New York

Moira Dryer

John Good Gallery

Because of a certain duality of intent, Moira Dryer’s work has always exhibited conceptual fluctuations. She is too intent on playing with format to be a “painter’s painter,” but at the same time she is intimately connected to the emotive and esthetic concerns of Modernist abstraction. Her practice alternates between a timely critique of the medium and a will to render a pictorial space devoid of reference. Several of her paintings encompass this duality in the most thorough manifestation of her own sensibility to date.

Several of the paintings in this show—such as Fingerprint #2647, Portrait of a Fingerprint, E.K.G., and Pink, all 1988—feature a thin panel of wood mounted a few inches in front of the wall. This levitation of the picture plane causes Dryer’s washy images to float in front of a border of cast shadow. Pushing the flat surface out in this way, Dryer lends her work a sculptural physicality and a theatricality which act as counterpoints to her delicate surfaces. Her imagery is composed primarily of stripes and borders. Unlike Sherrie Levine, who appropriates the stripe directly, Dryer bends it into formations which she calls fingerprints, but which also remind one of topographically mapped landscapes. She often immerses her stripes in a visual haze, as in Parenthesis and The Rumor, both 1988, lending them a romantic quality. Dryer uses borders as incessantly as she uses stripes, putting all of her imagery, as it were, in parentheses. Using crisp lines and flat colors in her two- or four-sided borders, she makes her striped “content” hover like trapped mist.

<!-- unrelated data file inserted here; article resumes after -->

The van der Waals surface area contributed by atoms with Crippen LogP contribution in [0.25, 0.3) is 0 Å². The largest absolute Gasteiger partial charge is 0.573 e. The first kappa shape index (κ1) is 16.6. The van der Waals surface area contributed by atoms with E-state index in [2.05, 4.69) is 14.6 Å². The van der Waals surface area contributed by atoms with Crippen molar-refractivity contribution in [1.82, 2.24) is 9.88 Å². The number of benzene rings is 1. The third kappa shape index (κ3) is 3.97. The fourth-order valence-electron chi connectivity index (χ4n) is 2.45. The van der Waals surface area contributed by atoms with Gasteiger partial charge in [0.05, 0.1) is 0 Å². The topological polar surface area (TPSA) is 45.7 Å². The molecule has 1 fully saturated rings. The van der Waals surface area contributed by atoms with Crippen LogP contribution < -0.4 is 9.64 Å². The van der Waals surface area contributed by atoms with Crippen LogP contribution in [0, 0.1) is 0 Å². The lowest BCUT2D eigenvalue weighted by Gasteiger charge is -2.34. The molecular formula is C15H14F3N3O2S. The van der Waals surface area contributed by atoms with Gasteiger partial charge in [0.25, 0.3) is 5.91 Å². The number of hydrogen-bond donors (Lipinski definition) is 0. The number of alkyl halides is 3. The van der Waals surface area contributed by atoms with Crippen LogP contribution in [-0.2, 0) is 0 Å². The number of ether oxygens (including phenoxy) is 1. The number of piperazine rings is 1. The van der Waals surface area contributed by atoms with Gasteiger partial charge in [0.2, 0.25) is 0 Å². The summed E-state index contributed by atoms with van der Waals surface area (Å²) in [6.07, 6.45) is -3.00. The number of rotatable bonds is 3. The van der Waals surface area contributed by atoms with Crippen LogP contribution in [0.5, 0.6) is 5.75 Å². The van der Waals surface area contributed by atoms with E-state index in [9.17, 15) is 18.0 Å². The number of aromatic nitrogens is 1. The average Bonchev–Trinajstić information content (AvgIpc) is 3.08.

In these paintings, Dryer’s wit merges gracefully with her casein washes, which seem to be borne along by the pattern of the wood grain.The tone of these paintings is one of bemused emotionality, as if Dryer were partially distant from her own practice and partially immersed in it. The Perpetual Painting, 1988, seemed the least successful piece in the show. In it, a red oscillating shape stretches across the surface, bordered on top and bottom by orange. Two wheels, connected by a fan belt, are attached to the far-left-hand side of the painting, as if they were endlessly generating the image. Dryer’s paintings in this vein—those incorporating assemblage—barely explore their central conceit, while betraying an essentially painterly approach.

Dryer’s partially appropriated stripes, her interest in where the image ends and the edge begins, her constant framing and quoting of her own practice as it develops, and her mixture of a three-dimensional format with flat Modernist patterns never overshadow her talent for and interest in developing her own abstract vocabulary.

Matthew A. Weinstein